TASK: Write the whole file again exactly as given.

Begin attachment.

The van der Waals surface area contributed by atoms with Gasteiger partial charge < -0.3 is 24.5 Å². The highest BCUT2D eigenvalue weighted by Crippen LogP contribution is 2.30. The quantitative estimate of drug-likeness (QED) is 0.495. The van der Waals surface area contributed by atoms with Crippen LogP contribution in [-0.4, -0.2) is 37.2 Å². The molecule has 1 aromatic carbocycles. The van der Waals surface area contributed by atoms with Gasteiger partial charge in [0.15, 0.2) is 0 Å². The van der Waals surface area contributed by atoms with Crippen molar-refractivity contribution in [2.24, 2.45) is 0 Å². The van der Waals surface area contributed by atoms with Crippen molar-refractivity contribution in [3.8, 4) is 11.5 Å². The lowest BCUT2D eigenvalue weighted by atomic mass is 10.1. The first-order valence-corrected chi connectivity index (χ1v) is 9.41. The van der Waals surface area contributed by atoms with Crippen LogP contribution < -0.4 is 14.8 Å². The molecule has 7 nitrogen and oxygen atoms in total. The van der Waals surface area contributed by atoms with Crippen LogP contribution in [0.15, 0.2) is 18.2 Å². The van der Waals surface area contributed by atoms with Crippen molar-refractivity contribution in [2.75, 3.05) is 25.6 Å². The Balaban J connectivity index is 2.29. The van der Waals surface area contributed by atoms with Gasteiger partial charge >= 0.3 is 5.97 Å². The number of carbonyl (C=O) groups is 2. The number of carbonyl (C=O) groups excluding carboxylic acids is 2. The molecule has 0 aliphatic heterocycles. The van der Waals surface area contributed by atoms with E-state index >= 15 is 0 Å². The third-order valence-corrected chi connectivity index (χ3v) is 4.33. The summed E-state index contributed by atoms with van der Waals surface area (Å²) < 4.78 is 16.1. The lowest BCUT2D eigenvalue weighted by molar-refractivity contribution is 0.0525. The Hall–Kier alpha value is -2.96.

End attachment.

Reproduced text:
The van der Waals surface area contributed by atoms with Gasteiger partial charge < -0.3 is 24.5 Å². The highest BCUT2D eigenvalue weighted by Crippen LogP contribution is 2.30. The quantitative estimate of drug-likeness (QED) is 0.495. The van der Waals surface area contributed by atoms with Crippen LogP contribution in [-0.4, -0.2) is 37.2 Å². The molecule has 1 aromatic carbocycles. The van der Waals surface area contributed by atoms with Gasteiger partial charge in [0.15, 0.2) is 0 Å². The van der Waals surface area contributed by atoms with Crippen molar-refractivity contribution in [2.24, 2.45) is 0 Å². The van der Waals surface area contributed by atoms with Crippen molar-refractivity contribution in [3.8, 4) is 11.5 Å². The lowest BCUT2D eigenvalue weighted by atomic mass is 10.1. The first-order valence-corrected chi connectivity index (χ1v) is 9.41. The van der Waals surface area contributed by atoms with Crippen LogP contribution < -0.4 is 14.8 Å². The molecule has 7 nitrogen and oxygen atoms in total. The van der Waals surface area contributed by atoms with Crippen LogP contribution in [0.15, 0.2) is 18.2 Å². The van der Waals surface area contributed by atoms with Crippen molar-refractivity contribution in [2.75, 3.05) is 25.6 Å². The Balaban J connectivity index is 2.29. The van der Waals surface area contributed by atoms with Gasteiger partial charge >= 0.3 is 5.97 Å². The number of carbonyl (C=O) groups is 2. The number of carbonyl (C=O) groups excluding carboxylic acids is 2. The molecule has 0 aliphatic heterocycles. The van der Waals surface area contributed by atoms with E-state index >= 15 is 0 Å². The third-order valence-corrected chi connectivity index (χ3v) is 4.33. The summed E-state index contributed by atoms with van der Waals surface area (Å²) < 4.78 is 16.1. The lowest BCUT2D eigenvalue weighted by molar-refractivity contribution is 0.0525. The Hall–Kier alpha value is -2.96.